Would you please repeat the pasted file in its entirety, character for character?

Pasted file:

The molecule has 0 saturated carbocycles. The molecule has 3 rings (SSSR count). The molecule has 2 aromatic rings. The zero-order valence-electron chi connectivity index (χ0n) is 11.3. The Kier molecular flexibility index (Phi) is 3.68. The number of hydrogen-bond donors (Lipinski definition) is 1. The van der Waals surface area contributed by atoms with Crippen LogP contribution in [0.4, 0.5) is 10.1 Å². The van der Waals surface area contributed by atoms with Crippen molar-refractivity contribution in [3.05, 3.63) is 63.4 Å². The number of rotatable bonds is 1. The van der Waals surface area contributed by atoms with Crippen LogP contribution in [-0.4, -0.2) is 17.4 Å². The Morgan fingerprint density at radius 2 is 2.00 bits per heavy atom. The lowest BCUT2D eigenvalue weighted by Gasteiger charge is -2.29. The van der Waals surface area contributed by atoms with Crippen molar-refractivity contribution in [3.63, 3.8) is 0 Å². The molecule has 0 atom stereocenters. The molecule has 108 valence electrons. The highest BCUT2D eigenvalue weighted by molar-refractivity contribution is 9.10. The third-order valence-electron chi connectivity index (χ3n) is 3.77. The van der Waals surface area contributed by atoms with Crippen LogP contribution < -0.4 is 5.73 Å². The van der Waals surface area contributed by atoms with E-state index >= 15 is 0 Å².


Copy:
The molecule has 0 saturated carbocycles. The molecule has 3 rings (SSSR count). The molecule has 2 aromatic rings. The zero-order valence-electron chi connectivity index (χ0n) is 11.3. The Kier molecular flexibility index (Phi) is 3.68. The number of hydrogen-bond donors (Lipinski definition) is 1. The van der Waals surface area contributed by atoms with Crippen LogP contribution in [0.4, 0.5) is 10.1 Å². The van der Waals surface area contributed by atoms with Crippen molar-refractivity contribution in [3.05, 3.63) is 63.4 Å². The number of rotatable bonds is 1. The van der Waals surface area contributed by atoms with Crippen LogP contribution in [-0.4, -0.2) is 17.4 Å². The Morgan fingerprint density at radius 2 is 2.00 bits per heavy atom. The lowest BCUT2D eigenvalue weighted by Gasteiger charge is -2.29. The van der Waals surface area contributed by atoms with Crippen molar-refractivity contribution in [3.63, 3.8) is 0 Å². The molecule has 0 atom stereocenters. The molecule has 108 valence electrons. The highest BCUT2D eigenvalue weighted by molar-refractivity contribution is 9.10. The third-order valence-electron chi connectivity index (χ3n) is 3.77. The van der Waals surface area contributed by atoms with Crippen LogP contribution < -0.4 is 5.73 Å². The van der Waals surface area contributed by atoms with E-state index >= 15 is 0 Å².